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Vermont House Passes the State’s First Comprehensive Environmental Justice Law

Montpelier – Today, the Vermont House took a critical step forward in addressing a long history of undue environmental injustice by passing Vermont’s first statewide Environmental Justice bill, S.148, with a strong vote in support. The bill will next go back to the Senate to consider the changes made by the House. 

“For too long, low-income Vermonters and Vermonters of color have borne a disproportionate share of environmental burdens and had less access to a healthy environment and cost- and carbon-cutting clean energy opportunities,” said Johanna Miller, Energy and Climate Program Director at the Vermont Natural Resources Council. “S.148 is critical to truly begin addressing these disparities, and today’s decisive House vote is the next essential step to move this good bill into law.”

The Environmental Justice bill is a high priority of the environmental community this session, and will be critical in bringing Vermont in line with the majority of other states working to design meaningful solutions for justice through deep public engagement and partnership with those most impacted by undue environmental harm. The bill would create the first statutory definition of environmental justice in Vermont, build a framework for the state to better address structural inequities, and create a path for Vermont to work towards a future where a clean environment is prioritized and accessible for all. 

Many Black, Indigenous, Vermonters of color and environmental justice experts worked to inform and co-craft this important policy. Recently, many community leaders, advocates, and legislators gathered in Montpelier to call for the passage of S.148 as the House wrapped its work on the bill.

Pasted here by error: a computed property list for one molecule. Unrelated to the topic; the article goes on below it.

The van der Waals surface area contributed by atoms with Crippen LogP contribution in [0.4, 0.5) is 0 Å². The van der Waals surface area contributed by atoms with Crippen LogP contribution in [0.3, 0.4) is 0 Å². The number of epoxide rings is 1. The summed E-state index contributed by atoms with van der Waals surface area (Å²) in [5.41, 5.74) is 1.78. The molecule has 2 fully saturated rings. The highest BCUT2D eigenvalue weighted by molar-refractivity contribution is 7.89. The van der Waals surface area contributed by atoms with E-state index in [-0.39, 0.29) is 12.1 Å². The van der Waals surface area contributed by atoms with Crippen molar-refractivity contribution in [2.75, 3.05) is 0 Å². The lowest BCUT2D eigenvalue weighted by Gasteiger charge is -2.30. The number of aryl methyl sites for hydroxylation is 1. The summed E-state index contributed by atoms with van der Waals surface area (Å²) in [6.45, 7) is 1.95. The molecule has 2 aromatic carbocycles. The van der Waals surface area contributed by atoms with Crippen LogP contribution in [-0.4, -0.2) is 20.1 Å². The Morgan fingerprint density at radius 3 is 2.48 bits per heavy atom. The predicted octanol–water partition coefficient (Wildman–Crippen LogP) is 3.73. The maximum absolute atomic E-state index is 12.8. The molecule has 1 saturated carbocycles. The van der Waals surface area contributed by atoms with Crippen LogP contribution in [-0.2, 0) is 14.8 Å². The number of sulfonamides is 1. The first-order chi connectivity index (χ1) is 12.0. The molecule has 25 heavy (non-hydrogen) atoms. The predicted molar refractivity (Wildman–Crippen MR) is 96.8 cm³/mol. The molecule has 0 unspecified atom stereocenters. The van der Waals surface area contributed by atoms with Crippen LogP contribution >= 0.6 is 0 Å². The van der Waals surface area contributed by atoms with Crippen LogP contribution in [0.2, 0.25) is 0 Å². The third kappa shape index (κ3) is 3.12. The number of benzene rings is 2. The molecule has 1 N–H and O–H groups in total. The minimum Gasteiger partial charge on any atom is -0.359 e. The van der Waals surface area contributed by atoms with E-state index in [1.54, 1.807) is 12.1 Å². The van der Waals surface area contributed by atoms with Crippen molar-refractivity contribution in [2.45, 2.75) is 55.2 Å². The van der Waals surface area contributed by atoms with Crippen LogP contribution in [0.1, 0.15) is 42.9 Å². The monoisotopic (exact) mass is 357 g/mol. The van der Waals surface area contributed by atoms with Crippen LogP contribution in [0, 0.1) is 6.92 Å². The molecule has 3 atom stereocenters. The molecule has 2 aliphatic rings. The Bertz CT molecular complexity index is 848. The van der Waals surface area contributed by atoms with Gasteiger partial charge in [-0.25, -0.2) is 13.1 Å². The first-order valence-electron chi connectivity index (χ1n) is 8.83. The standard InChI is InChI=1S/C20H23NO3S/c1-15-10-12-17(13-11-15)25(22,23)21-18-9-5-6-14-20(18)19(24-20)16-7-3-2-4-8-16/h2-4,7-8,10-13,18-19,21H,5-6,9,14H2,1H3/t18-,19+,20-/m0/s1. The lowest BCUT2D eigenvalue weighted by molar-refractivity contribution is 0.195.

Lauren Hierl, Executive Director of Vermont Conservation Voters added, “Every Vermonter deserves access to a clean and healthy environment, and it’s great to see the strong House vote in support of the Environmental Justice bill. Thank you to all of the Representatives who worked hard to strengthen, support, and advance this legislation, including, among many others, Speaker Jill Krowinski, Rep. Kari Dolan, and Rep. Coach Christie, who showed important leadership on this issue.”

As passed by the House, S.148 would: 

  • Codify the definition of Environmental Justice, making it the State’s policy that no segment of the population should, because of its racial, cultural, or economic makeup, bear a disproportionate share of environmental benefits or burdens;
  • Create an Environmental Justice Advisory Council, comprised of key community stakeholders with real power to influence decision-making and best practices for environmental justice, through meaningful public engagement processes and analysis of cumulative environmental burdens;
  • Build a statewide Environmental Justice Mapping Tool as a visual assessment for navigating environmental justice issues across Vermont;
  • Require state agencies to adopt formal community engagement plans to ensure every Vermont resident has the opportunity to participate in decision making that impacts their health and wellbeing; and 
  • Set a target for investment in environmental justice populations, encouraging the state to proactively deliver environmental benefits to communities most-impacted by historic injustices.